The variety of the engine display constantly surprises him. “I always see stuff here that I’ve never seen before,” he says, no small statement from a collector whose wife and three daughters also own gas engines. “They were at tractor shows when they were still in infant carriers,” Gary’s wife, Susan, says of the couple’s daughters. “I warmed their bottles in engine hoppers.”
Gary’s collection includes British-built engines like Wolseleys and Listers he learned about while stationed in the U.K., as well as a New Holland he brought back to Kansas from New Jersey.
Nearly 80 engines were pre-registered for the July show. “We’re growing the display every year,” Gary says. “It’s doubled, maybe tripled in the past three years.” The permanent display includes a 22 hp Fairbanks-Morse engine that once provided power for a grain elevator in Reading, Kansas.
A new building is home to a set of engines rarely seen in the Midwest: oil field engines. “It’s unusual to see oil field engines here,” says Gary Bowen, a charter member of the Meriden club, “but I’m pretty sure the Superiors are from Kansas.” He and Derek Stapel own the set, which includes a 25 hp Superior predating 1926, a 1911 22 hp Bessemer, a 20 hp Superior and an 1899 20 hp Reid.
The Reid came from a Bloomington, Illinois, collector, and the 25 hp Superior came from a local collection. The 20 hp Superior turned up on an auction nearby. “There was so little interest in an engine of that size,” Gary says. “It’s just so hard to move. We didn’t want to see it scrapped, so we made an offer that was slightly better than scrap price, and we got it.”
Bessemer crude oil engines operate on a hot tube ignition, burning crude oil, fuel oil, solar oil and low-gravity distillates, Gary explains. They require no magneto, sparker or batteries and operate smoothly and continuously without depositing carbon in the combustion chamber. Because the Bowen/Stapel Bessemer was missing its hot tube ignition system, the two substituted a spark type ignition.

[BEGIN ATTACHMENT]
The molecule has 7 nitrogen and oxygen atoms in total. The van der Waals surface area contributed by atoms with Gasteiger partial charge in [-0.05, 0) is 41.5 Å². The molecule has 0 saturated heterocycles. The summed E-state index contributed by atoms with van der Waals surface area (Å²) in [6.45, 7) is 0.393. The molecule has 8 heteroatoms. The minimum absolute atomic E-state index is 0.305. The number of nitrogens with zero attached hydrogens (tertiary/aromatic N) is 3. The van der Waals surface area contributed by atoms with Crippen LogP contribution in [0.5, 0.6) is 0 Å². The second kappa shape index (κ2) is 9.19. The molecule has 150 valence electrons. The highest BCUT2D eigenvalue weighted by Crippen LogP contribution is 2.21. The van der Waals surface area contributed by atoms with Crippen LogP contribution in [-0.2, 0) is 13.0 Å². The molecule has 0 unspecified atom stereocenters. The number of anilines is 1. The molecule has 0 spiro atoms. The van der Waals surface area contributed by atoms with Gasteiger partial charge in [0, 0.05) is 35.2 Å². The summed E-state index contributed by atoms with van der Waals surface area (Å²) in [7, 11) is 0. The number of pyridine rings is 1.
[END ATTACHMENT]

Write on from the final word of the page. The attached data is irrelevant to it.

In addition to the summer show, the club produces an annual Fall Festival and Swap Meet. Students from local schools attend one afternoon of the fall festival, rotating through seven living history demonstrations. Events like those bring the group’s younger members out in force. “They really work at the shows,” Kevin Kirkwood says. “Social media is a huge benefit for us; that’s where the younger generation is.”
There’s also an astonishing cross-pollination between the Meriden group and their counterparts at the McLouth Threshing Bee, roughly 20 miles east. Just about anybody who does anything at Meriden lends a hand at McLouth, and vice versa. “The McLouth club helps us,” Jess says, “and we help them. We all get along. We like to think we’re pretty friendly.” FC
For more information: Meriden Antique Engine & Tractor Assn.: Jess Noll, president, (785) 633-9706; and on Facebook at Meriden Antique Engine and Threshers Association. Fall Festival and Swap Meet, Sept. 23-24, 2017; Bloomfield Church soup supper and bazaar, Nov. 4, 2017; 42nd annual Threshing Show, July 20-22, 2018.
Leslie C. McManus is the senior editor of Farm Collector. Contact her at LMcManus@ogdenpubs.com.